Vivek Murphy at podium

On the heels of the formation of a new home care alliance to address the workforce shortage, U.S. Surgeon General Vivek Murthy on Monday called burnout and mental health issues a crisis in healthcare. Murphy also laid out a list of recommendations to address the emergency head-on. 

“As we transition towards recovery, we have a moral obligation to address the long-standing crisis of burnout, exhaustion and moral distress across the health community,” Murthy said in the advisory. “We owe health workers far more than our gratitude. We owe them an urgent debt of action.”

The Surgeon General’s Advisory Addressing Health Worker Burnout aims to improve the well-being of healthcare workers, while also strengthening the nation’s public health infrastructure. It calls for six specific actions to address burnout:

  • Protect the health, safety and well-being of all health workers. Health systems must ensure that healthcare workers are adequately trained.
  • Eliminate punitive policies for seeking mental health and substance use care. Providers should offer flexible care models, improve access to mental healthcare, and encourage communication about mental health and substance abuse issues.
  • Reduce administrative and other workplace burdens to help health workers make time for what matters. Providers must reduce workloads, increase flexibility in work scheduling and ensure health information technology is person-centered.
  • Transform organizational cultures to prioritize health worker well-being and show all health workers that they are valued. Employers, policymakers and associations must identify factors contributing to burnout and identify solutions, while also offering competitive pay and benefits.
  • Recognize social connection and community as a core value of the healthcare system. Strengthening social connections through peer and team-based models can protect against loneliness and social isolation, while enhancing patient care.
  • Invest in public health and our public health workforce. The U.S. must improve its disease surveillance system and expand worker diversity to address social determinants of health and reduce care inequity.

Hear, hear

Home care and senior services advocates roundly applauded the recommendations. 

“A number of the recommendations require a partnership with stakeholders such as Medicare and Medicaid to provide improved compensation, job flexibilities, and the reduction of the burdens of paperwork” National Association for Home Care and Hospice President William Dombi told McKnight’s Home Care Daily Pulse in an email. “ We are prepared to work constructively with HHS and others to bring practical solutions into reality.”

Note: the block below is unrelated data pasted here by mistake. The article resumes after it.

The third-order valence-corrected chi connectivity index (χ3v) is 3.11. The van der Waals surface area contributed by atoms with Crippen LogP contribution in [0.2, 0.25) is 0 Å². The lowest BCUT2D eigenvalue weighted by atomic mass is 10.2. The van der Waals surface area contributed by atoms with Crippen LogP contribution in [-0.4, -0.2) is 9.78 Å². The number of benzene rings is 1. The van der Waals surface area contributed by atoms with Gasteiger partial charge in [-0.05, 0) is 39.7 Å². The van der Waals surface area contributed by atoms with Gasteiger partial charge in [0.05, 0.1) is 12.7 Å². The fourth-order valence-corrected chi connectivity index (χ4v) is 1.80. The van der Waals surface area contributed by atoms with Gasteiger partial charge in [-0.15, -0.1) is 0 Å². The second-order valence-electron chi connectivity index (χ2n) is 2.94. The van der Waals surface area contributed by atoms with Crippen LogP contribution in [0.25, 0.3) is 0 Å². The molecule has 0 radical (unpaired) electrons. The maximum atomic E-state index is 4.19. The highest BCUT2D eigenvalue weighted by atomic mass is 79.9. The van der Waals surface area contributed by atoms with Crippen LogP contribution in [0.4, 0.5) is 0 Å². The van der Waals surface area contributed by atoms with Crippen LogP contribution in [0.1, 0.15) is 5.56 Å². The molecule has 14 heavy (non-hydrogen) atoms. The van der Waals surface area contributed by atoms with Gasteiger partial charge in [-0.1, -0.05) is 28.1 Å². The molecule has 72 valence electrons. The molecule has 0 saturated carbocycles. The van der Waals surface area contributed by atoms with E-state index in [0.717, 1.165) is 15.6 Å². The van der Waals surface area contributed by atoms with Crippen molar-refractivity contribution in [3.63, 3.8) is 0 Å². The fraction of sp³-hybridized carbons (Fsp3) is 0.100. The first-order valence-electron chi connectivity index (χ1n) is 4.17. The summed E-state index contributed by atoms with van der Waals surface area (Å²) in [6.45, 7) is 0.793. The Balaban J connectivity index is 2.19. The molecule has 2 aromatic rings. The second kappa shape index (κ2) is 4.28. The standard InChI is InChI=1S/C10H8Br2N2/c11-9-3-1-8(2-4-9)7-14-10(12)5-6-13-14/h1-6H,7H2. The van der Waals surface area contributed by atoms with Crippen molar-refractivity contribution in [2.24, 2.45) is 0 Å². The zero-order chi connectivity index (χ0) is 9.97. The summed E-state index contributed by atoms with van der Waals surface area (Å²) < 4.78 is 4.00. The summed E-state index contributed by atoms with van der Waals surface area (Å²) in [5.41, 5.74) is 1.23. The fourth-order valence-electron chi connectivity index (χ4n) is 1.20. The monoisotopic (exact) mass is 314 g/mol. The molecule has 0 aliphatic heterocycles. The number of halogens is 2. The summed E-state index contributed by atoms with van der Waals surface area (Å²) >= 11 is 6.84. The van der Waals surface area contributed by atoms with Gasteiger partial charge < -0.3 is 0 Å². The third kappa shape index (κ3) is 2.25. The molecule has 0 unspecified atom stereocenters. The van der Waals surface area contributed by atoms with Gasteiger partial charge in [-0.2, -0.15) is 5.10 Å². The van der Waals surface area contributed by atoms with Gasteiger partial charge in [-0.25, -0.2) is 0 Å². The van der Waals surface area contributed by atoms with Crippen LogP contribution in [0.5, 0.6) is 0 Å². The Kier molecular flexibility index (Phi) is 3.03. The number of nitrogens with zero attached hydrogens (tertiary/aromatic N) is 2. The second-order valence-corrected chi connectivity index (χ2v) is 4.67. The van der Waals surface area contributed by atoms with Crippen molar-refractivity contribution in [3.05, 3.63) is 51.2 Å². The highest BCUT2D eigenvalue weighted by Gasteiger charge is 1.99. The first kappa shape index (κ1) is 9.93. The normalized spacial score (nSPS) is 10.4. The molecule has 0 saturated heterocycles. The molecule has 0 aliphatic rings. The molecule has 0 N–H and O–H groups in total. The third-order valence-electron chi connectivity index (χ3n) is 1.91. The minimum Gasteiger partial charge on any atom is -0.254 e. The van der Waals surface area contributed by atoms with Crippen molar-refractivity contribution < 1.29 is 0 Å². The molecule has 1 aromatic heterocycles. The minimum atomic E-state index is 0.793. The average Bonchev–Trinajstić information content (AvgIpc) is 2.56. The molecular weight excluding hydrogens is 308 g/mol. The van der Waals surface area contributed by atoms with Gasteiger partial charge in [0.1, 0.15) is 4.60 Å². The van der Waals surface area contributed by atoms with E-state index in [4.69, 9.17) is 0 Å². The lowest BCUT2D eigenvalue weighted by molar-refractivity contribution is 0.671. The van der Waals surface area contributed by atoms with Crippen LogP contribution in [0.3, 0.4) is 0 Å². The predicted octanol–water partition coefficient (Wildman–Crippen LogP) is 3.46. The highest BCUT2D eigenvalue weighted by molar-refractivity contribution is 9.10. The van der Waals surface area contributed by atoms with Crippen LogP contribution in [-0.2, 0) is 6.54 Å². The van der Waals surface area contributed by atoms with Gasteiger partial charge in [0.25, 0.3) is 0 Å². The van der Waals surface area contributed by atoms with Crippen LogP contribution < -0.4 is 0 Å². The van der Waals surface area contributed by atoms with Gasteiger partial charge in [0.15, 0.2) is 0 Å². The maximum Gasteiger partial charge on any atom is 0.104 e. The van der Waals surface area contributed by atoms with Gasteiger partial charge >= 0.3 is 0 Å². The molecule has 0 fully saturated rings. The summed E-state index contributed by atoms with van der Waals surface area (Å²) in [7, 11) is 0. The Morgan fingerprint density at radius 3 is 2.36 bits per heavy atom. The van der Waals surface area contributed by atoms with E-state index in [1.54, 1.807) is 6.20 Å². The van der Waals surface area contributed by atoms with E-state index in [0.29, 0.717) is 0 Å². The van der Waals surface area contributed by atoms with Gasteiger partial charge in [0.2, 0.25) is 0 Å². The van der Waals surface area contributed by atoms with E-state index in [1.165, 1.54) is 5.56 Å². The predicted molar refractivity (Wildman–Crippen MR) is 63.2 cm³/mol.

LeadingAge President and CEO Katie Smith Sloan told McKnight’s Home Care Daily Pulse in an email that healthcare workers deserve not only gratitude, but financial support.

“We’re heartened to see that many of the advisory’s recommendations are in the same vein as the bold, all-of-government approach LeadingAge submitted to President Biden back in March,” Sloan told McKnight’s Home Care Daily Pulse in an email.  Broadly, we must value and support health care workers by taking a variety of actions, leading with ensuring competitive wages, benefits and training. 

Provider action items 

Murthy also suggested ways healthcare providers, including home health and hospice agencies, can respond to the crisis. He recommended they solicit input from workers to improve workflow and processes that might be contributing to burnout. He also encouraged policymakers to enact paid leave and rest time rules, in addition to strengthening local policies that protect healthcare workers from workplace and community violence. He called on technology companies to design platforms to help workers, care teams and patients across the continuum of care.

Much of the burnout in the healthcare industry has been attributed to the severe shortage of direct care workers, exacerbated by the COVID-19 pandemic. Last week, the National Association of Home Care and Hospice, the Home Care Association of America and Bayada Home Health launched the Home Care Workforce Action Alliance to address the crisis. The alliance is calling for better Medicaid reimbursement rates to support caregiver training and more training.